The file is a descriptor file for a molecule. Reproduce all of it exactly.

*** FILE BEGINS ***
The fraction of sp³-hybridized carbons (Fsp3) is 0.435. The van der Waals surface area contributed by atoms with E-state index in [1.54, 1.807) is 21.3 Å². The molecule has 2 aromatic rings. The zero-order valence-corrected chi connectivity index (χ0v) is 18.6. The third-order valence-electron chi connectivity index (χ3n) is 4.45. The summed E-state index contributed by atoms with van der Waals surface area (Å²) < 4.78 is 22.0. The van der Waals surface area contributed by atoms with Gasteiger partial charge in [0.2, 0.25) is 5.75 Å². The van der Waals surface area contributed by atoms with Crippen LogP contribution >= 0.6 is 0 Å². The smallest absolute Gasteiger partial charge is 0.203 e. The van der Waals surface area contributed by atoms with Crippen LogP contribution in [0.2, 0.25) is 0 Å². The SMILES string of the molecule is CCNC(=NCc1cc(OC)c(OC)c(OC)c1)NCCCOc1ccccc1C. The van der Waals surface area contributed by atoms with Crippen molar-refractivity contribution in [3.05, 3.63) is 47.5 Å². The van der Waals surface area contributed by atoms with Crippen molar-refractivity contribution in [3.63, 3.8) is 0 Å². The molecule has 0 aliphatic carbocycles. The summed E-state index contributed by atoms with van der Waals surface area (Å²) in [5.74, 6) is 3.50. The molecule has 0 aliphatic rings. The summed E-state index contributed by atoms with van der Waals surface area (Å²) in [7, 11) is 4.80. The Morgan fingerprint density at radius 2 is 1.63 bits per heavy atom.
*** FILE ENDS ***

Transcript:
The fraction of sp³-hybridized carbons (Fsp3) is 0.435. The van der Waals surface area contributed by atoms with E-state index in [1.54, 1.807) is 21.3 Å². The molecule has 2 aromatic rings. The zero-order valence-corrected chi connectivity index (χ0v) is 18.6. The third-order valence-electron chi connectivity index (χ3n) is 4.45. The summed E-state index contributed by atoms with van der Waals surface area (Å²) < 4.78 is 22.0. The van der Waals surface area contributed by atoms with Gasteiger partial charge in [0.2, 0.25) is 5.75 Å². The van der Waals surface area contributed by atoms with Crippen LogP contribution >= 0.6 is 0 Å². The smallest absolute Gasteiger partial charge is 0.203 e. The van der Waals surface area contributed by atoms with Crippen LogP contribution in [0.2, 0.25) is 0 Å². The SMILES string of the molecule is CCNC(=NCc1cc(OC)c(OC)c(OC)c1)NCCCOc1ccccc1C. The van der Waals surface area contributed by atoms with Crippen molar-refractivity contribution in [3.05, 3.63) is 47.5 Å². The van der Waals surface area contributed by atoms with Crippen molar-refractivity contribution in [3.63, 3.8) is 0 Å². The molecule has 0 aliphatic carbocycles. The summed E-state index contributed by atoms with van der Waals surface area (Å²) in [5.74, 6) is 3.50. The molecule has 0 aliphatic rings. The summed E-state index contributed by atoms with van der Waals surface area (Å²) in [7, 11) is 4.80. The Morgan fingerprint density at radius 2 is 1.63 bits per heavy atom.